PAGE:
Facebook blocks States Newsroom’s Kansas Reflector. A threat to a free press and the First Amendment?


In a dramatic turn of events, the Kansas Reflector, a news affiliate of the non-profit States Newsroom, found itself at the center of a contentious battle with Facebook. Sherman Smith, the editor-in-chief of the Kansas Reflector, revealed the unfolding saga during an exclusive interview with Mike Blinder, publisher of E&P Magazine.

It all began when Facebook rejected an editorial entitled "When Facebook Fails, Local Media Matters Even More For Our Planet's Future," authored by Dave Kendall and published on the Kansas Reflector's website. The piece highlighted Facebook's rejection of Kendall's documentary on climate change as too divisive, emphasizing the importance of local media in disseminating crucial information.

Shortly after attempting to share the editorial on Facebook, the Kansas Reflector faced a shocking development. Facebook not only rejected the post but also removed all past posts linking to the Reflector's website. The platform unjustly labeled the Kansas Reflector a cybersecurity threat and contacted every individual who had interacted with the Kansas Reflector's page over the past four years, sending notifications branding the site as "questionable." This arbitrary action by Facebook sparked widespread confusion and concern among followers, highlighting the platform's unchecked power and the potential threat it poses to press freedom.

Copy of messaging sent by Facebook to those who've posted to the Reflector's page over the past 4-years.

Smith recounted a conversation with Facebook spokesperson Andy Stone, who acknowledged the platform's error in blocking the Kansas Reflector's posts. However, Stone's apology, delivered via Twitter instead of Facebook's own channel, raised eyebrows and underscored the lack of direct communication from the social media giant. Smith pressed Stone for further clarification on Facebook's actions and the potential implications for media outlets. Stone's response left Smith with lingering concerns about Facebook's accountability and transparency — especially regarding its content moderation policies and the impact on journalistic integrity. The exchange highlighted the need for greater scrutiny of Facebook's role in shaping public discourse and its responsibility to uphold press freedom.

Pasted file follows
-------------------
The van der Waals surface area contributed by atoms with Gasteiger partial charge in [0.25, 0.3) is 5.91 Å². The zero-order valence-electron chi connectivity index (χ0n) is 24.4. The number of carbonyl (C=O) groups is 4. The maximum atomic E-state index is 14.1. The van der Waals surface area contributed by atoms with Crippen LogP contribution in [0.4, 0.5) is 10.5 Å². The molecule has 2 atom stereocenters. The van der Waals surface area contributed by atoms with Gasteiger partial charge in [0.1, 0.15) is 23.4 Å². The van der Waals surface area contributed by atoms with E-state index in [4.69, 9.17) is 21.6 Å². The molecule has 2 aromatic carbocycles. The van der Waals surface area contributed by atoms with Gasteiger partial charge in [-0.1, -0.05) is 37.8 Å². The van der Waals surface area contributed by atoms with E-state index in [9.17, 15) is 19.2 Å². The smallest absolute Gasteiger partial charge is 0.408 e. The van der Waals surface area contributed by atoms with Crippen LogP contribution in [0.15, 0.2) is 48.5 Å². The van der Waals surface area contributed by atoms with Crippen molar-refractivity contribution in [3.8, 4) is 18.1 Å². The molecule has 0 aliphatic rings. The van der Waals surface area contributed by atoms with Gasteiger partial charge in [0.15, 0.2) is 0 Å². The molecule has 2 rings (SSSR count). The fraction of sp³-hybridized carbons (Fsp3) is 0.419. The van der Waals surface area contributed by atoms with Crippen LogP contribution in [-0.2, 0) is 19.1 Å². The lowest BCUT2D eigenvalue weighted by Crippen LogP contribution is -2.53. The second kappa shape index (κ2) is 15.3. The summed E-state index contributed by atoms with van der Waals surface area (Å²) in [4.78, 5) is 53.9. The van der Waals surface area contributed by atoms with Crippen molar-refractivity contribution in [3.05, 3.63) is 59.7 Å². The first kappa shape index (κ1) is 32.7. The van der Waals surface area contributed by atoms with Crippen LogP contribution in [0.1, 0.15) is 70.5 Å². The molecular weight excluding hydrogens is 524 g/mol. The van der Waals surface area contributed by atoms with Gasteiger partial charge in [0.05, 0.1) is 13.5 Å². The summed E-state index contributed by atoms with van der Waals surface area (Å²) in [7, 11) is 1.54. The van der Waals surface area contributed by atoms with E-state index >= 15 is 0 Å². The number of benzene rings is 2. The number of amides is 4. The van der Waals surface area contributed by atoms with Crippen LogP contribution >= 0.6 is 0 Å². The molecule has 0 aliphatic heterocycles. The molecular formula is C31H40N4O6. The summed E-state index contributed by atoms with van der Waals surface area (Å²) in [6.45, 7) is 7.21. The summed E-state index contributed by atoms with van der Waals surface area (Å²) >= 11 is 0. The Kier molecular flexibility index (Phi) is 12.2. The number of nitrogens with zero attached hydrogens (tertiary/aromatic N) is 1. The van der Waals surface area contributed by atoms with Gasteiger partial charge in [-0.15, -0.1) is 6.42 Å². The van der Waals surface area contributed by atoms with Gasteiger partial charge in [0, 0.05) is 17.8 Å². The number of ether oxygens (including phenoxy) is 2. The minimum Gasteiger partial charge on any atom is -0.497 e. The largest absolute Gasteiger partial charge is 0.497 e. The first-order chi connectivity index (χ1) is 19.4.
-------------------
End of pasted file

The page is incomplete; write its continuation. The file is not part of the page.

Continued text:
Smith emphasized to Stone the far-reaching impact of Facebook's actions, reminding him that individuals who had interacted with the Kansas Reflector's page were told that Facebook deems their site questionable. Smith highlighted the detrimental effect this had on the publication's reputation and audience trust. Despite raising these concerns, Stone expressed his inability to rectify the situation beyond his initial apology on X, leaving Smith and the Kansas Reflector team frustrated with the lack of concrete action or recourse. This exchange underscored the broader implications of Facebook's content moderation decisions and the challenges media organizations face in navigating such platforms while maintaining journalistic integrity.

As the situation continues to unfold, Smith and the Kansas Reflector team remain steadfast in their commitment to keeping the public informed and holding Facebook accountable. They stress the importance of transparency and urge Facebook to provide a credible explanation for its actions. The Kansas Reflector's battle with Facebook not only underscores the challenges facing media organizations in the digital age but also serves as a beacon of resilience, reminding us of the ongoing struggle to preserve press freedom and protect the public's right to access information.


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